The color you pick for your floor is an important design element of any room that can impact the perception of space. But when it comes to selecting a floor color for a small space, it's more important to get it right. Even if you've selected the perfect wall color, tripping up with a jarring floor color could lead to a room that feels cramped and gloomy. 'Generally, darker colors tend to make spaces look smaller, while lighter colors create a sense of openness and airiness,' says Asli Uluaydin, a project director in AvroKO's New York studio.
Additionally, incorporating lighter elements in the room, such as furniture, wall colors, or accessories can help balance the visual impact of a darker floor color and prevent the space from feeling too confined. For some designers, instead of color, it's pattern that's the big factor in creating an illusion of space. 'I actually think the style of flooring is far more important,' says designer Emily Henderson. 'Research what is common so it looks natural and then you can play from there. Is it a herringbone pattern, with wide long wood planks? Go look for inspo you love!' To get to the bottom of the optimum floor colors for making your small living room, bedroom or kitchen feel bigger, we speak to the color experts and interior designers in the know.
1. Light wooden tones
Light wood is a go-to material that has a natural color that makes a room feel bright and spacious. In this bright and airy kitchen designed by Madeleine Design Group, the room is a little on the tight side considering the dominance of the large kitchen island, but the soft kitchen color scheme makes it feel open and roomy, perfect for entertaining guests. A big part of the scheme is the white oak flooring.
'At Madeleine Design Group, many of our projects are inspired by our coastal surroundings,' explains Madeleine. 'To achieve the perfect balance of modern coastal with a bright and spacious feel, we regularly choose a light or natural finished white oak, blending to the natural surrounds outside, and reflecting the light to help your space feel more open and airy. A lighter color floor will always help a space feel more expansive.'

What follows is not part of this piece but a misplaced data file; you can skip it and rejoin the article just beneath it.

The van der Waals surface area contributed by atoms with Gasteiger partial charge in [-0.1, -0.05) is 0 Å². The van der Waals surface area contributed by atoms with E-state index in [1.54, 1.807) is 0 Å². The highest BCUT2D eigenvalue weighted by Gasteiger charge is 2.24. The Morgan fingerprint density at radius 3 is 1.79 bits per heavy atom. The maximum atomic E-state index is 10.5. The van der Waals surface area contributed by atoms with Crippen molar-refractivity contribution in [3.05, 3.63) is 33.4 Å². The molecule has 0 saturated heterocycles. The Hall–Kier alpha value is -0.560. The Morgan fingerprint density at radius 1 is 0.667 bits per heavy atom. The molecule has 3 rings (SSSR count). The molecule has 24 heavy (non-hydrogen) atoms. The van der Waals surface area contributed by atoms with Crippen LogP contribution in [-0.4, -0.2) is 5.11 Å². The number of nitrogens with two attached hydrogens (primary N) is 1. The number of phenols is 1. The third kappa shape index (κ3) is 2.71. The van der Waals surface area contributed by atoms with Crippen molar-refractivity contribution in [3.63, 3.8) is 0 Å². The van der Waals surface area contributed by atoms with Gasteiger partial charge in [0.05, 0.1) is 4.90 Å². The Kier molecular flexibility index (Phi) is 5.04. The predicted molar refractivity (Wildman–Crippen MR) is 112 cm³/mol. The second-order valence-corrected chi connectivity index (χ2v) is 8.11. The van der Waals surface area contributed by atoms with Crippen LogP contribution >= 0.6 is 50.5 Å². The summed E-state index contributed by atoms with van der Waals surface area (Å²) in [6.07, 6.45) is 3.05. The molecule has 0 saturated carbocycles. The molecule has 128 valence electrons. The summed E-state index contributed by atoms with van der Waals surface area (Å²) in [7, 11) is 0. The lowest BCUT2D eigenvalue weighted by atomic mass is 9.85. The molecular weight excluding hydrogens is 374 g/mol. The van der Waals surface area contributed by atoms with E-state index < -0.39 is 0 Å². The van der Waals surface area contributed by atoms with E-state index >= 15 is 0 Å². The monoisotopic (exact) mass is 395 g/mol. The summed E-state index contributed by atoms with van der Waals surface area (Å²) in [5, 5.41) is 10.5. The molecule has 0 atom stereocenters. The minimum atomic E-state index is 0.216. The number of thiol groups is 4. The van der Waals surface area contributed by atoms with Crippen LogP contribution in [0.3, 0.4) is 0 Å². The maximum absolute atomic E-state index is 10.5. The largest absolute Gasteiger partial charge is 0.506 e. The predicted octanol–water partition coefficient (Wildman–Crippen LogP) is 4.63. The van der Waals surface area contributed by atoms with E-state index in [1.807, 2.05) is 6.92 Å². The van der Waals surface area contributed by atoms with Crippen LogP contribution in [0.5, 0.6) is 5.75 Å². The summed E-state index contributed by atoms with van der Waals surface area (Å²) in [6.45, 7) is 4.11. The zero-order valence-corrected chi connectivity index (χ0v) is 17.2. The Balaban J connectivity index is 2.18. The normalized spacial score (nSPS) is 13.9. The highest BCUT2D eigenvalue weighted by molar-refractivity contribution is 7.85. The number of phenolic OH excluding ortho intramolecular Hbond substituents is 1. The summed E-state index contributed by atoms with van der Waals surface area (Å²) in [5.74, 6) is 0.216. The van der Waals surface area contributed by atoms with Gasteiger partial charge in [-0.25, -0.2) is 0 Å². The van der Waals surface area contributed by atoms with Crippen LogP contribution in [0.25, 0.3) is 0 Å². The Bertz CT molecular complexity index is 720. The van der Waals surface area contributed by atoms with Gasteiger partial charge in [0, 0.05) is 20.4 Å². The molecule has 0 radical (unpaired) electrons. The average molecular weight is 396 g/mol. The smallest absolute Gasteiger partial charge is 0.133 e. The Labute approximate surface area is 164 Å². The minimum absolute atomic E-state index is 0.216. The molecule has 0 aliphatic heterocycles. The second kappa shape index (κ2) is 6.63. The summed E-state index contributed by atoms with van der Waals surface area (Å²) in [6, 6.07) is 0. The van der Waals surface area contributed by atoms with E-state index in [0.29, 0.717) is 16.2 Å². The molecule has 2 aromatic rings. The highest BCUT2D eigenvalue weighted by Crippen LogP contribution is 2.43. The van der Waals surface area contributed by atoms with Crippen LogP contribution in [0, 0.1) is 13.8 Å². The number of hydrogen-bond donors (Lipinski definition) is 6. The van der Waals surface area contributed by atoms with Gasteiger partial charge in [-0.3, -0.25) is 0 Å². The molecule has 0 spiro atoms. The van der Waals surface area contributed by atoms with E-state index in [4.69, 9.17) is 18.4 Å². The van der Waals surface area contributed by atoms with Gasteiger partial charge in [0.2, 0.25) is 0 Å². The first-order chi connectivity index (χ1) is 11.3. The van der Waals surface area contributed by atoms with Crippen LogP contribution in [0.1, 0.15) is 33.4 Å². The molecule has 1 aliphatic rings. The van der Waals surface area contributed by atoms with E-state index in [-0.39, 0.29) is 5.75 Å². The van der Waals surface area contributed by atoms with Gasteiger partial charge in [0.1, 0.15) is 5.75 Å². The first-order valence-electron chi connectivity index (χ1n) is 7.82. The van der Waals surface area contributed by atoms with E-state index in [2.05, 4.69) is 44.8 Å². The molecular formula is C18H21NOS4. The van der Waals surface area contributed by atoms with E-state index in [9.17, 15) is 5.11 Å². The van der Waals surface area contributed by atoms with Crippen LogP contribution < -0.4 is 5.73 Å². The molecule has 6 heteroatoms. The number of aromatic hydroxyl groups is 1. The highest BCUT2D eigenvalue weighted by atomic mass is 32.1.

'Oak is a classic natural hardwood material that has been used in residential interiors for many years. Now more than ever white oak is having a 'moment' in terms of current design trends,' agrees Reena Sotropa of Reena Sotropa In House Design Group.
If hardwood is out of your price range and a bit too labor-intensive, opting for something like this white oak vinyl plank from Wayfair might be a good alternative, with a realistic effect that works in the same way to create a light and expensive-feeling space.
2. Pale pink
Pale pink is another reliable color for flooring that helps cheer up a room, bringing color to the scheme and using the shade's inherent qualities to help reflect and bounce light around. You might want to paint your floor a light pink or opt for a vinyl floor covering, but a pink rug makes the most sense from an aesthetic standpoint, and that element of texture adds to the room's coziness.
In this living room, the rug's light pink shade is a key element to the wider design. The pink complements the neutral color scheme, reflecting the colors around the space, and feeling warm and cozy underfoot.
'Soft furnishings are incredibly important, not just from the obvious practical standpoint, but because they bring texture, color, and scale to a space,' says Ali Budd who designed the space.